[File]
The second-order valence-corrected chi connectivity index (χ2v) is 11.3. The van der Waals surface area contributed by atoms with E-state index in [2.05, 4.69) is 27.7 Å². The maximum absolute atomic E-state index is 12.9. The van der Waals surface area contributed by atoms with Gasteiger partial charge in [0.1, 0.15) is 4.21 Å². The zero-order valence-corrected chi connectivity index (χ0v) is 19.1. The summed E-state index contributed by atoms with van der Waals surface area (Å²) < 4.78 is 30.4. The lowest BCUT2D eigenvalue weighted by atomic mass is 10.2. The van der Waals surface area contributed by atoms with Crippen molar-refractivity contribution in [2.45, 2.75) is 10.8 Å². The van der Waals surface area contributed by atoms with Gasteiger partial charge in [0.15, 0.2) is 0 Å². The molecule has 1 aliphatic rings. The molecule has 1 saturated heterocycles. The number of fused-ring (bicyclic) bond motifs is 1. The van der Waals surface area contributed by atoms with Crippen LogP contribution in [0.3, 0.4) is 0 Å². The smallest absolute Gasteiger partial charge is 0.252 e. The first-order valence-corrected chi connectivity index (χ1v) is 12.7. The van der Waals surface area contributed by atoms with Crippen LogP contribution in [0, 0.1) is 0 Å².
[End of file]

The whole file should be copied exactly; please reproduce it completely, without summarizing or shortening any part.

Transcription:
The second-order valence-corrected chi connectivity index (χ2v) is 11.3. The van der Waals surface area contributed by atoms with E-state index in [2.05, 4.69) is 27.7 Å². The maximum absolute atomic E-state index is 12.9. The van der Waals surface area contributed by atoms with Gasteiger partial charge in [0.1, 0.15) is 4.21 Å². The zero-order valence-corrected chi connectivity index (χ0v) is 19.1. The summed E-state index contributed by atoms with van der Waals surface area (Å²) < 4.78 is 30.4. The lowest BCUT2D eigenvalue weighted by atomic mass is 10.2. The van der Waals surface area contributed by atoms with Crippen molar-refractivity contribution in [2.45, 2.75) is 10.8 Å². The van der Waals surface area contributed by atoms with Gasteiger partial charge in [0.15, 0.2) is 0 Å². The molecule has 1 aliphatic rings. The molecule has 1 saturated heterocycles. The number of fused-ring (bicyclic) bond motifs is 1. The van der Waals surface area contributed by atoms with Crippen LogP contribution in [0.3, 0.4) is 0 Å². The smallest absolute Gasteiger partial charge is 0.252 e. The first-order valence-corrected chi connectivity index (χ1v) is 12.7. The van der Waals surface area contributed by atoms with Crippen LogP contribution in [0, 0.1) is 0 Å².